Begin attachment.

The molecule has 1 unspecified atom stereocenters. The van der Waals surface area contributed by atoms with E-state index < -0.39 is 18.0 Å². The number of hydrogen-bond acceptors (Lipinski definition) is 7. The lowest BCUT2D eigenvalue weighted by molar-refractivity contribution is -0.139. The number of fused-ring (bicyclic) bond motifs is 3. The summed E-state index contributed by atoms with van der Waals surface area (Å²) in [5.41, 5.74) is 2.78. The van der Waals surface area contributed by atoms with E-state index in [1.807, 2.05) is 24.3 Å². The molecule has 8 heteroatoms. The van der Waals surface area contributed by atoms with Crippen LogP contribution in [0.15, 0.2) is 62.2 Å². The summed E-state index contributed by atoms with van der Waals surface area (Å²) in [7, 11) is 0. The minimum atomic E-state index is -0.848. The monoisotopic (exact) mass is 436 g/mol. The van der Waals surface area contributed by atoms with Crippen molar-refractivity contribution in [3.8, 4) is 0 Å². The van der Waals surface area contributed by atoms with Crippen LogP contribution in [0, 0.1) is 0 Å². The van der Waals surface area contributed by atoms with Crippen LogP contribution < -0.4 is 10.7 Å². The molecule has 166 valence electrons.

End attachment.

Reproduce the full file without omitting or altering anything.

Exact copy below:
The molecule has 1 unspecified atom stereocenters. The van der Waals surface area contributed by atoms with E-state index < -0.39 is 18.0 Å². The number of hydrogen-bond acceptors (Lipinski definition) is 7. The lowest BCUT2D eigenvalue weighted by molar-refractivity contribution is -0.139. The number of fused-ring (bicyclic) bond motifs is 3. The summed E-state index contributed by atoms with van der Waals surface area (Å²) in [5.41, 5.74) is 2.78. The van der Waals surface area contributed by atoms with E-state index in [1.807, 2.05) is 24.3 Å². The molecule has 8 heteroatoms. The van der Waals surface area contributed by atoms with Crippen LogP contribution in [0.15, 0.2) is 62.2 Å². The summed E-state index contributed by atoms with van der Waals surface area (Å²) in [7, 11) is 0. The minimum atomic E-state index is -0.848. The monoisotopic (exact) mass is 436 g/mol. The van der Waals surface area contributed by atoms with Crippen molar-refractivity contribution in [3.8, 4) is 0 Å². The van der Waals surface area contributed by atoms with Crippen LogP contribution in [0, 0.1) is 0 Å². The van der Waals surface area contributed by atoms with Crippen LogP contribution < -0.4 is 10.7 Å². The molecule has 166 valence electrons.